To directly answer your question: no you cannot "boost" a circuit.
Every wire has a voltage drop, and according to NEC it can't be more than 5% at the outlet. Voltage drop is proportional to the length of the wire, resistance (which is dependent on the size of the wire), and current. In other words, as your load goes up, so does your voltage drop.
If your existing wiring is just on the edge of either load or size, then the current may be going up enough that it's below the UPS threshold and thus the UPS is switching to back-up power because it sees it as a brown-out.
If the cable is too small (typical is 14AWG for a 15A circuit, 12AWG for 20A) then the only thing you can do is either increase the cable size, or run a new circuit (and really, you're not going to pull out the old cable and run bigger cable, it's just as much work to run a new circuit so you might as well do that).
If the load is too high (eg, you're close to 15A) then the only thing you can do is run a new circuit, or decrease the load.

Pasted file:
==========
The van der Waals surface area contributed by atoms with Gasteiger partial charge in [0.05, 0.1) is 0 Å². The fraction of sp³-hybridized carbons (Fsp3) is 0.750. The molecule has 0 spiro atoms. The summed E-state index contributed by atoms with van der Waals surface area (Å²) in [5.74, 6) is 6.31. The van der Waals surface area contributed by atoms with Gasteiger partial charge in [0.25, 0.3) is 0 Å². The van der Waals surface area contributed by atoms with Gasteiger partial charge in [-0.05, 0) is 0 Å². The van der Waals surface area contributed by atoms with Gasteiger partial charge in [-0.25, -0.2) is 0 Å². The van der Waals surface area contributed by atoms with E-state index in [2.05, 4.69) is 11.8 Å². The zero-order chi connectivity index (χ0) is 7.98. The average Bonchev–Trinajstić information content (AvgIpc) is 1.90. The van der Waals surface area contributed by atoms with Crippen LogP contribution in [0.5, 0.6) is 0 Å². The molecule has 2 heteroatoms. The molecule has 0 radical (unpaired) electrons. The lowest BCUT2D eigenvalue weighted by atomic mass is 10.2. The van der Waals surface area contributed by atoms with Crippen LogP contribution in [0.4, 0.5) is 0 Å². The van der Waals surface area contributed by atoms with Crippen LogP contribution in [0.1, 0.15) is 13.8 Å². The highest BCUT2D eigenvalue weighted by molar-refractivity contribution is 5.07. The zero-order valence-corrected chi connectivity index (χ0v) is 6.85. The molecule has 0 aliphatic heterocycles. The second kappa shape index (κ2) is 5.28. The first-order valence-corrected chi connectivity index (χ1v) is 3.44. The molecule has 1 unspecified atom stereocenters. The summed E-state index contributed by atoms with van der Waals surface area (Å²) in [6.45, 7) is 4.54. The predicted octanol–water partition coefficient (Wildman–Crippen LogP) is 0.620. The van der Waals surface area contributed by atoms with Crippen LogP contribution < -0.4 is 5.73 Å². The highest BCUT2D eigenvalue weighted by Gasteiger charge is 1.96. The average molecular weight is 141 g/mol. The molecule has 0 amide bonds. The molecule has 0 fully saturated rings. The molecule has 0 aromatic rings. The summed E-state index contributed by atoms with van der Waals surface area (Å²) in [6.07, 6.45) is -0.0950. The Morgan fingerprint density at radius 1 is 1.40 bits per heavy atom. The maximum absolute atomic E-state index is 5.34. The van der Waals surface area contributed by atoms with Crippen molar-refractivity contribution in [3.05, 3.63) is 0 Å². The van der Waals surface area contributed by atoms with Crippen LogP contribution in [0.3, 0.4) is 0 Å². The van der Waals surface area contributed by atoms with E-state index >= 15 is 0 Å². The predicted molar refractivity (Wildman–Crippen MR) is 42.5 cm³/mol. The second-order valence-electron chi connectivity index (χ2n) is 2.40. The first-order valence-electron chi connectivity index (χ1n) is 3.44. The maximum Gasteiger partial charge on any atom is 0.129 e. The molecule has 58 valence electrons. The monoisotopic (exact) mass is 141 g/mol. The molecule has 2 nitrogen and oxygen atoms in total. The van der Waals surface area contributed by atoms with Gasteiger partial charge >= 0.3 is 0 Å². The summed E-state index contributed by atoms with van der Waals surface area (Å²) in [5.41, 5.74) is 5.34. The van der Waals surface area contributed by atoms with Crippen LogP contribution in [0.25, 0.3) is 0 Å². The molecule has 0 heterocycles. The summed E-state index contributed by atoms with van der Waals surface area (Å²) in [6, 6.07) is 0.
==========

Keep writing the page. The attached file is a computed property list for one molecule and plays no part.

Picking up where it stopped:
You could start by using a Kill-a-watt or similar device to measure power consumed by your PC, printer, TV, etc. This will help guide you to what is consuming too much power, and where (if you go this route) it makes sense to split the circuit up.
You mentioned lights; using LED or CFL bulbs may be a stop-gap to save some power, and is certainly one of the easier things you can do.
If it comes to it, there's ways to be creative about how to split the circuit up, without necessarily having to rip out a lot of drywall. You may be able to run a new cable halfway, and then splice in and split the circuit into two, starting from a light or receptacle. You may be able to find the wire underneath in the basement, and cut it and put in a junction box so the circuit from that point on is on the new circuit. It's hard to be specific here without actually being in your house.